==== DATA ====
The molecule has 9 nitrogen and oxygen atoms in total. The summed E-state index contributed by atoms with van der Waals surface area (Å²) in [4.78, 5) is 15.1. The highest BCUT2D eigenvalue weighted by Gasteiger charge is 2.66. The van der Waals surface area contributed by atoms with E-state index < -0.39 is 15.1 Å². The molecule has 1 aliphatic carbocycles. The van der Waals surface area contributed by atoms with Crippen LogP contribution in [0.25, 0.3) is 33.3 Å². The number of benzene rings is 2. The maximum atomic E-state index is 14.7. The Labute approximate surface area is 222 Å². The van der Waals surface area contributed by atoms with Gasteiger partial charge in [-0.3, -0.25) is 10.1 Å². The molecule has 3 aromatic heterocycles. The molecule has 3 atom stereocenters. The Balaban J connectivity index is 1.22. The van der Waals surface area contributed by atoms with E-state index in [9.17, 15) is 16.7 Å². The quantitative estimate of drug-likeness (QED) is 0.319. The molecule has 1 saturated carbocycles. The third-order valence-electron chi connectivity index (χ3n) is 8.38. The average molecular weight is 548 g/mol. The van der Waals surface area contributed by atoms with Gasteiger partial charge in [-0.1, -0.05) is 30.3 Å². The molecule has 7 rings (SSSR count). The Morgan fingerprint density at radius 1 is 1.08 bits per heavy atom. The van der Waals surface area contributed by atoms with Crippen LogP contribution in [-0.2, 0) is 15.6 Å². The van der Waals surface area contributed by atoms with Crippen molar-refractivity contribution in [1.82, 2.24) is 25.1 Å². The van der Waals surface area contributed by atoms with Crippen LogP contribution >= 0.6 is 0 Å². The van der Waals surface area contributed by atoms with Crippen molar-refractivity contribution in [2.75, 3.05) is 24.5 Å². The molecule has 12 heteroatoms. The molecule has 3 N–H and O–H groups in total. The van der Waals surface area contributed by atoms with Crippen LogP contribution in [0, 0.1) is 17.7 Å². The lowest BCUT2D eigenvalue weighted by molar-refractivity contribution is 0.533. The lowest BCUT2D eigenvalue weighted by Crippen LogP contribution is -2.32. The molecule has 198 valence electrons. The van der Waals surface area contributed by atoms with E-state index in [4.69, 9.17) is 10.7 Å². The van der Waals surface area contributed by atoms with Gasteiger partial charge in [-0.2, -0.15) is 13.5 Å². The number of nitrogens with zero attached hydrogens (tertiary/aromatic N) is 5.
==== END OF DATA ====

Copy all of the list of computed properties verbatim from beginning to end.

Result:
The molecule has 9 nitrogen and oxygen atoms in total. The summed E-state index contributed by atoms with van der Waals surface area (Å²) in [4.78, 5) is 15.1. The highest BCUT2D eigenvalue weighted by Gasteiger charge is 2.66. The van der Waals surface area contributed by atoms with E-state index < -0.39 is 15.1 Å². The molecule has 1 aliphatic carbocycles. The van der Waals surface area contributed by atoms with Crippen LogP contribution in [0.25, 0.3) is 33.3 Å². The number of benzene rings is 2. The maximum atomic E-state index is 14.7. The Labute approximate surface area is 222 Å². The van der Waals surface area contributed by atoms with Gasteiger partial charge in [-0.3, -0.25) is 10.1 Å². The molecule has 3 aromatic heterocycles. The molecule has 3 atom stereocenters. The Balaban J connectivity index is 1.22. The van der Waals surface area contributed by atoms with E-state index in [9.17, 15) is 16.7 Å². The quantitative estimate of drug-likeness (QED) is 0.319. The molecule has 1 saturated carbocycles. The third-order valence-electron chi connectivity index (χ3n) is 8.38. The average molecular weight is 548 g/mol. The van der Waals surface area contributed by atoms with Gasteiger partial charge in [-0.1, -0.05) is 30.3 Å². The molecule has 7 rings (SSSR count). The Morgan fingerprint density at radius 1 is 1.08 bits per heavy atom. The van der Waals surface area contributed by atoms with Crippen LogP contribution in [-0.2, 0) is 15.6 Å². The van der Waals surface area contributed by atoms with Crippen molar-refractivity contribution in [1.82, 2.24) is 25.1 Å². The van der Waals surface area contributed by atoms with Crippen LogP contribution >= 0.6 is 0 Å². The van der Waals surface area contributed by atoms with Crippen molar-refractivity contribution in [2.75, 3.05) is 24.5 Å². The molecule has 12 heteroatoms. The molecule has 3 N–H and O–H groups in total. The van der Waals surface area contributed by atoms with Crippen LogP contribution in [0, 0.1) is 17.7 Å². The lowest BCUT2D eigenvalue weighted by molar-refractivity contribution is 0.533. The lowest BCUT2D eigenvalue weighted by Crippen LogP contribution is -2.32. The molecule has 198 valence electrons. The van der Waals surface area contributed by atoms with E-state index in [4.69, 9.17) is 10.7 Å². The van der Waals surface area contributed by atoms with Gasteiger partial charge in [-0.2, -0.15) is 13.5 Å². The number of nitrogens with zero attached hydrogens (tertiary/aromatic N) is 5.